It will take over one billion dollars to protect one small Louisiana town from climate change
As floodwaters regularly rise in southeast Louisiana, so do the costs to protect communities
One rainy August, Jordan Stadler spent all night ferrying friends and strangers around his neighborhood in his granddad's canoe. Rising water in the streets had been stranding people at their cars and doorsteps. And that particular flood wasn’t even due to a storm or high river levels. Sometimes in New Orleans there’s just so much water it has nowhere to go.
Stadler, a lifelong resident of southeastern Louisiana in his late 20s, has since had second thoughts about investing in property in New Orleans. He's been flooded out of various homes at least five times since he was a kid. Buying here just doesn't make sense to him anymore.
“I'd like to cite the 2017 flood,” Stadler said, about his decision to give up on buying property in New Orleans. “Just some crazy heavy rain, and then all of a sudden you saw water gushing from multiple manhole covers and you're like, 'Oh god, this is getting bad.' "
About 30 miles downriver from New Orleans, in the coastal area of Lafitte, a region similar to where Stadler went to college, the flooding situation is even worse. Between 1973 and 2010, rising seas and an eroding coastline brought the lapping front of the Gulf of Mexico 7.4 km (4.5 miles) inland, crowding Lafitte's 4,700 residents onto less and less dry land. The region is home to four historic coastal communities. Its flood risk is high, but so is its cultural value.
The costs and challenges of protecting this area from flooding are the focus of a recent paper by Christopher Siverd and other scientists at Louisiana State University (LSU), published this past January in the journal Climatic Change. They modeled flood risk for the Lafitte communities based on future sea level rise scenarios and the storm surge forces of 2012’s Hurricane Isaac, the most significant storm to hit the area in recent years.
As the paper notes, Lafitte is currently protected from Gulf storm surges by 14.5 kilometers (9 miles) of raised earthen barriers, or levees. In 2012, Louisiana’s Coastal Protection and Restoration Authority proposed building a ring of levees 47.5 kilometers (29.5 miles) long to protect the area, but the project has been contentious largely because of its price tag.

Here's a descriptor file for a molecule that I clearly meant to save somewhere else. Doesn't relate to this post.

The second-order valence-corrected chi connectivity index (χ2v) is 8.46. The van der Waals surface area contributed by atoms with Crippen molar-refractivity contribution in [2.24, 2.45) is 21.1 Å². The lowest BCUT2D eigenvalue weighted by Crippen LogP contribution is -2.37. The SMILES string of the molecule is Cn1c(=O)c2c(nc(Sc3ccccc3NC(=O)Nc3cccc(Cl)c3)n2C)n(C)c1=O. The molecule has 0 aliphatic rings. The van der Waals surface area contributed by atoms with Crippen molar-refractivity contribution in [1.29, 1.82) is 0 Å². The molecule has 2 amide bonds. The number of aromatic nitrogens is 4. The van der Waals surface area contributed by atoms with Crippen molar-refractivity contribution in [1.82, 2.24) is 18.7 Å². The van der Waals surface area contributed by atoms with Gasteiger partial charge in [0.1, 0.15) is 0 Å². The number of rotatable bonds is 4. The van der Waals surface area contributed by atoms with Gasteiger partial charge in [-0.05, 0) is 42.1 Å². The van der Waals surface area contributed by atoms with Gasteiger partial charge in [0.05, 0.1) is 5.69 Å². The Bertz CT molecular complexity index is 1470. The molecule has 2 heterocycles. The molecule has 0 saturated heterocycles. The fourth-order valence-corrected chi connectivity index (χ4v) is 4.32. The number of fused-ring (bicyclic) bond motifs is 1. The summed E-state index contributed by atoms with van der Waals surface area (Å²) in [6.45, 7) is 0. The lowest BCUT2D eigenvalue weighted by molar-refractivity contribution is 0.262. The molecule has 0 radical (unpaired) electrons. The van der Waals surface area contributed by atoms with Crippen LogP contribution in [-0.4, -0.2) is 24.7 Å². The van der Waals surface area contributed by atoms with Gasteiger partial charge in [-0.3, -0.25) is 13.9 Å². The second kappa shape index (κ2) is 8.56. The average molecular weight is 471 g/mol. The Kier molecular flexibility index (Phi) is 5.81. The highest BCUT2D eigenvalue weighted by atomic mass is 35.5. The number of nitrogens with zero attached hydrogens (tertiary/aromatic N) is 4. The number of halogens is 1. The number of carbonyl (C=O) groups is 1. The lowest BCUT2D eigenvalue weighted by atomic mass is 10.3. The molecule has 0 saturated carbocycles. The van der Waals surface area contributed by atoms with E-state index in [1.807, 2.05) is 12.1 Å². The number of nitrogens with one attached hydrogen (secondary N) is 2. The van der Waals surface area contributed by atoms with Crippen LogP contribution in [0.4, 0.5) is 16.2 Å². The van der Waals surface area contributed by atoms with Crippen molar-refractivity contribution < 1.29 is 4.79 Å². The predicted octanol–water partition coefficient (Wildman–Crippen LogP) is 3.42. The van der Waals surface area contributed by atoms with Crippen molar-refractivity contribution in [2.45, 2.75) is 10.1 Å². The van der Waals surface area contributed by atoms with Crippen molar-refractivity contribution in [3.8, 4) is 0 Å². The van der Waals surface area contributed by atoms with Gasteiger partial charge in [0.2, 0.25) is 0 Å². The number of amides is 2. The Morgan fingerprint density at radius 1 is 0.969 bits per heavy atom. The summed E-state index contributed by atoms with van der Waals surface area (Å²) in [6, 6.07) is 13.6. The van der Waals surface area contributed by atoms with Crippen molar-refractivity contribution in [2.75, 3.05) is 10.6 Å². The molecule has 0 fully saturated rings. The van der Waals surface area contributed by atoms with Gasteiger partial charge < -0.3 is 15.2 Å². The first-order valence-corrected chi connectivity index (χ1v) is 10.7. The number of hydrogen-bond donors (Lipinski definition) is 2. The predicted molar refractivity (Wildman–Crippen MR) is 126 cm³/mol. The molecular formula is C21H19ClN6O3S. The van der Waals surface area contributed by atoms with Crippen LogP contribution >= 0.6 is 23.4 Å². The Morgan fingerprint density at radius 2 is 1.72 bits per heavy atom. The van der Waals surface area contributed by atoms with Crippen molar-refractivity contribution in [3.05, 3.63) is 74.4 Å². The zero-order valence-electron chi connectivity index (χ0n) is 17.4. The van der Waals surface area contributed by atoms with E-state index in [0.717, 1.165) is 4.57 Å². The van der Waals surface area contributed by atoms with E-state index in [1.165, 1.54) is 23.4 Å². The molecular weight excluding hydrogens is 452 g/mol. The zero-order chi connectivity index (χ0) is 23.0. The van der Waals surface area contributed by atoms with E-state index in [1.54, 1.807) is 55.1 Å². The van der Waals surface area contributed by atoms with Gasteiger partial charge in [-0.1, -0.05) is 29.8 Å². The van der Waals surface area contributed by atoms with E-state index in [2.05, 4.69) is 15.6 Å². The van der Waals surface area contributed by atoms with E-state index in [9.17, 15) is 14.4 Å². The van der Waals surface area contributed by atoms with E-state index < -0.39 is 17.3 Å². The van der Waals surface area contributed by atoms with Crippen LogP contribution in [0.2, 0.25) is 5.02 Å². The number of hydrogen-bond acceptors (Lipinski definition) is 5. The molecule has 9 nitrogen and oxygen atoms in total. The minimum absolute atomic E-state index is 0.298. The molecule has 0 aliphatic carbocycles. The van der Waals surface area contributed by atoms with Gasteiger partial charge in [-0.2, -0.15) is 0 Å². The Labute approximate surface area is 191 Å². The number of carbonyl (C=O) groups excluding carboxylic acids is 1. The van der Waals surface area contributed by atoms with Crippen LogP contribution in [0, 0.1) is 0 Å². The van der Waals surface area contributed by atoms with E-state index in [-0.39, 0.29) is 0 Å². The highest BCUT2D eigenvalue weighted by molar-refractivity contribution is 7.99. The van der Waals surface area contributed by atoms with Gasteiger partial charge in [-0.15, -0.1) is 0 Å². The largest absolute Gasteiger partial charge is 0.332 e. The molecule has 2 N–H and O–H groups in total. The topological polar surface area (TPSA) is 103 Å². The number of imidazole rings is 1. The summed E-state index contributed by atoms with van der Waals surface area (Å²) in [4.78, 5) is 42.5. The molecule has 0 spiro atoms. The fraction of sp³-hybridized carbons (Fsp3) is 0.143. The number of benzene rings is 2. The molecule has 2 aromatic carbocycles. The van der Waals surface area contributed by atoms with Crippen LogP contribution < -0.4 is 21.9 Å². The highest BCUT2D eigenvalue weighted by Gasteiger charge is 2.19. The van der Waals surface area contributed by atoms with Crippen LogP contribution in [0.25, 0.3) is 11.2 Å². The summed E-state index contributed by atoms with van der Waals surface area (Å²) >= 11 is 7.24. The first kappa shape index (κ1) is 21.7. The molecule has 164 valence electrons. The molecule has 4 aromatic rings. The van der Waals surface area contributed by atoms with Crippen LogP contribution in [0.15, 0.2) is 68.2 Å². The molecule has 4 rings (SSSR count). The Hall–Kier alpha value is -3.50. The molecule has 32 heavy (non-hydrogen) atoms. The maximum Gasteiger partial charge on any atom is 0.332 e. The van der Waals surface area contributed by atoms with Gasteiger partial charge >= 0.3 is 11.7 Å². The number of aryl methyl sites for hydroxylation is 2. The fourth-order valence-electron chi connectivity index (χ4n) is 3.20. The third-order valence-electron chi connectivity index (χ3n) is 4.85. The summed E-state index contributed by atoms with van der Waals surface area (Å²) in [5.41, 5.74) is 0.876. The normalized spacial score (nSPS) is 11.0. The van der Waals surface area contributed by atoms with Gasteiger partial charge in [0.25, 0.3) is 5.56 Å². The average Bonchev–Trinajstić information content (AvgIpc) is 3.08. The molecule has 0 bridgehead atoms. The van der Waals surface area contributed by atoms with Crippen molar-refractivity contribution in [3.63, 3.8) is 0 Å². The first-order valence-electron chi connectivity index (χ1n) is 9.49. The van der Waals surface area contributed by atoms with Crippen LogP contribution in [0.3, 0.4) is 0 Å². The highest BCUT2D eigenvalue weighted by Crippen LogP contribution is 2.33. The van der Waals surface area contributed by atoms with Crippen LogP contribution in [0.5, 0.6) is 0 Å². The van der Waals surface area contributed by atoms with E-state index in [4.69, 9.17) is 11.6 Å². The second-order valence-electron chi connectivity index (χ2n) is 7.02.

Siverd and colleagues looked at exactly how much it would cost, per person, to truly save this area from flooding as sea rise worsens, due to thermal expansion and the melting of the polar ice caps, and subsidence, a phenomenon that causes the ground surface to sink due to underwater oil and gas extraction and a lack of influx of new sediment. They found that, by the year 2110, the proposed levee barriers would have to be nearly 8 meters (about 26 feet) high to effectively block water from an incoming hurricane of Isaac’s strength. The cost of this measure, if the population of Lafitte stayed constant, would exceed $300,000 per resident, or about $1.4 billion for all 4700 people in Lafitte.
Just as Stadler questions the sanity of buying property in New Orleans these days, this finding casts doubt on the feasibility of holding back this rising tide. The risk of flooding in southeastern Louisiana has steadily increased in recent years, with threats looming in from all sides. From the north, the Mississippi River channels upstream rainwater into the area, while, from the south, rising seas allow worsening storms to approach ever closer. Now, in a first, the Bonnet Carre Spillway – a gate of sorts that releases water from the Mississippi River into New Orleans’ Lake Pontchartrain – has been opened for the third year in a row in an attempt to reduce the risk of flooding homes.
Meanwhile, Louisiana is losing about a football field's worth of wetlands every 100 minutes. The land erodes away into open water because the levees preventing the Mississippi River from flooding its banks have also channeled all of the river's sediment out into the Gulf of Mexico. Soil that used to fan out slowly over inland marshes and help build land in the delta during regular flooding is now spit out to sea in deeper channels. A 2010 report by Earth Economics found that these wetlands provide ecosystem services worth between $12 and $47 billion annually
In addition to the protective levee barriers for Lafitte, Louisiana's Coastal Master Plan also proposes river diversions that would return sediment to areas that have lost it by allowing the Mississippi to breach its barrier at specific spots and flow a new course. But the process of rebuilding marshes is slow, and increasingly intense hurricanes are a threat each summer now. While the Bonnet Carre Spillway provides some relief from flood risk for New Orleans, it may not be possible to restore the wetlands enough to save Lafitte. Recognizing this, the paper concludes by suggesting that, in rural areas like Lafitte, elevating homes above flood levels might be more cost-effective than building the necessary levees.
As for Stadler and his search for flood-proof real estate in southeastern Louisiana? He now lives happily on a 41-foot boat.
"Why do people go back to disaster areas?" Stadler asks. "That’s home. That’s where it’s natural to be."